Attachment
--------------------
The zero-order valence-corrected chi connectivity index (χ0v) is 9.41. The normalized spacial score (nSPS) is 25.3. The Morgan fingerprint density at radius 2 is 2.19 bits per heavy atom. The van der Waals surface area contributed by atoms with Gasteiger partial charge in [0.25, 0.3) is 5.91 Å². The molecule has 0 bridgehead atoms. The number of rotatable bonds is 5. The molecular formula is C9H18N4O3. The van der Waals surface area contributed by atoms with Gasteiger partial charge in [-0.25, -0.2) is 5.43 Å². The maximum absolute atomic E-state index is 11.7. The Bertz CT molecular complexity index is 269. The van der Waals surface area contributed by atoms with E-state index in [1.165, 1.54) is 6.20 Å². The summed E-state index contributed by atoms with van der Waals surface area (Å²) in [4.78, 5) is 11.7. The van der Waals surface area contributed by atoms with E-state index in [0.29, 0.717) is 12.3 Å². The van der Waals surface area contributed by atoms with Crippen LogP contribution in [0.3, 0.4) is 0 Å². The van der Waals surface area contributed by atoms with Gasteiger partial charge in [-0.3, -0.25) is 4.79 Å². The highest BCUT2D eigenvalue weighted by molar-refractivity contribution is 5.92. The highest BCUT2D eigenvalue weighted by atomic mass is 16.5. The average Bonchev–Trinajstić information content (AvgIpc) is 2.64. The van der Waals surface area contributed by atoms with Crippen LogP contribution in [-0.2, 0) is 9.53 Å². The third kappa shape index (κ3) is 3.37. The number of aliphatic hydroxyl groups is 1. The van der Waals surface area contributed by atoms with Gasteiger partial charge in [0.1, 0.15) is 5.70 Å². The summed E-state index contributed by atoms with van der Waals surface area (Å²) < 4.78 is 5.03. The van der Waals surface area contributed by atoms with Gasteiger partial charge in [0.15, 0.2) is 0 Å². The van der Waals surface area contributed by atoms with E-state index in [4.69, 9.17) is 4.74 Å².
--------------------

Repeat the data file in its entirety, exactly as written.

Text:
The zero-order valence-corrected chi connectivity index (χ0v) is 9.41. The normalized spacial score (nSPS) is 25.3. The Morgan fingerprint density at radius 2 is 2.19 bits per heavy atom. The van der Waals surface area contributed by atoms with Gasteiger partial charge in [0.25, 0.3) is 5.91 Å². The molecule has 0 bridgehead atoms. The number of rotatable bonds is 5. The molecular formula is C9H18N4O3. The van der Waals surface area contributed by atoms with Gasteiger partial charge in [-0.25, -0.2) is 5.43 Å². The maximum absolute atomic E-state index is 11.7. The Bertz CT molecular complexity index is 269. The van der Waals surface area contributed by atoms with E-state index in [1.165, 1.54) is 6.20 Å². The summed E-state index contributed by atoms with van der Waals surface area (Å²) in [4.78, 5) is 11.7. The van der Waals surface area contributed by atoms with E-state index in [0.29, 0.717) is 12.3 Å². The van der Waals surface area contributed by atoms with Crippen LogP contribution in [0.3, 0.4) is 0 Å². The van der Waals surface area contributed by atoms with Gasteiger partial charge in [-0.3, -0.25) is 4.79 Å². The highest BCUT2D eigenvalue weighted by molar-refractivity contribution is 5.92. The highest BCUT2D eigenvalue weighted by atomic mass is 16.5. The average Bonchev–Trinajstić information content (AvgIpc) is 2.64. The van der Waals surface area contributed by atoms with Crippen LogP contribution in [-0.2, 0) is 9.53 Å². The third kappa shape index (κ3) is 3.37. The number of aliphatic hydroxyl groups is 1. The van der Waals surface area contributed by atoms with Gasteiger partial charge in [0.1, 0.15) is 5.70 Å². The summed E-state index contributed by atoms with van der Waals surface area (Å²) < 4.78 is 5.03. The van der Waals surface area contributed by atoms with Gasteiger partial charge in [0.15, 0.2) is 0 Å². The van der Waals surface area contributed by atoms with E-state index in [4.69, 9.17) is 4.74 Å².